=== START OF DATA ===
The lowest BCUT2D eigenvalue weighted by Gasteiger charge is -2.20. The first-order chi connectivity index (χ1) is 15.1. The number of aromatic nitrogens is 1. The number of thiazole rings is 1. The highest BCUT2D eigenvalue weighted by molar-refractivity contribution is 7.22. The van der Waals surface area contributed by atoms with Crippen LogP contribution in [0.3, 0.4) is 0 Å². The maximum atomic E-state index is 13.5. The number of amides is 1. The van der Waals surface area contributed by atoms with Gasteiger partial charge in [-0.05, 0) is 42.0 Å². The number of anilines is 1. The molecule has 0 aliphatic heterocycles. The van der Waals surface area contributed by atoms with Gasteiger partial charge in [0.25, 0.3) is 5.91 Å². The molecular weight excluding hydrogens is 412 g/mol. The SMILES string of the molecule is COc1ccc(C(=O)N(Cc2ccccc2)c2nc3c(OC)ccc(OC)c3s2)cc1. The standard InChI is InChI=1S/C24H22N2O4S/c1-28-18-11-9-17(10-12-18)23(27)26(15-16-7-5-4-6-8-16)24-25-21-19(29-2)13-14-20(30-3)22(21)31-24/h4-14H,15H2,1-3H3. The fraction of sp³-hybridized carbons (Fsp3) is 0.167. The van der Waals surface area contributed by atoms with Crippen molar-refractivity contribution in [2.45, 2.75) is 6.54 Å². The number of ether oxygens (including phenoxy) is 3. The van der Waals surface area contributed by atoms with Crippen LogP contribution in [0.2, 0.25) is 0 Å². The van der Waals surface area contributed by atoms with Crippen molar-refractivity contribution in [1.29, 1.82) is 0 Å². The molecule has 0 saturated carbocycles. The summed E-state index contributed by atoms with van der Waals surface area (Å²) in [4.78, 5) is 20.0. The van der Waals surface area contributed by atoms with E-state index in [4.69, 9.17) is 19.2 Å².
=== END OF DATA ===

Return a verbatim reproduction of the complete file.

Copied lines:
The lowest BCUT2D eigenvalue weighted by Gasteiger charge is -2.20. The first-order chi connectivity index (χ1) is 15.1. The number of aromatic nitrogens is 1. The number of thiazole rings is 1. The highest BCUT2D eigenvalue weighted by molar-refractivity contribution is 7.22. The van der Waals surface area contributed by atoms with Crippen LogP contribution in [0.3, 0.4) is 0 Å². The maximum atomic E-state index is 13.5. The number of amides is 1. The van der Waals surface area contributed by atoms with Gasteiger partial charge in [-0.05, 0) is 42.0 Å². The number of anilines is 1. The molecule has 0 aliphatic heterocycles. The van der Waals surface area contributed by atoms with Gasteiger partial charge in [0.25, 0.3) is 5.91 Å². The molecular weight excluding hydrogens is 412 g/mol. The SMILES string of the molecule is COc1ccc(C(=O)N(Cc2ccccc2)c2nc3c(OC)ccc(OC)c3s2)cc1. The standard InChI is InChI=1S/C24H22N2O4S/c1-28-18-11-9-17(10-12-18)23(27)26(15-16-7-5-4-6-8-16)24-25-21-19(29-2)13-14-20(30-3)22(21)31-24/h4-14H,15H2,1-3H3. The fraction of sp³-hybridized carbons (Fsp3) is 0.167. The van der Waals surface area contributed by atoms with Crippen molar-refractivity contribution in [2.45, 2.75) is 6.54 Å². The number of ether oxygens (including phenoxy) is 3. The van der Waals surface area contributed by atoms with Crippen LogP contribution in [0.2, 0.25) is 0 Å². The van der Waals surface area contributed by atoms with Crippen molar-refractivity contribution in [1.29, 1.82) is 0 Å². The molecule has 0 saturated carbocycles. The summed E-state index contributed by atoms with van der Waals surface area (Å²) in [4.78, 5) is 20.0. The van der Waals surface area contributed by atoms with E-state index in [4.69, 9.17) is 19.2 Å².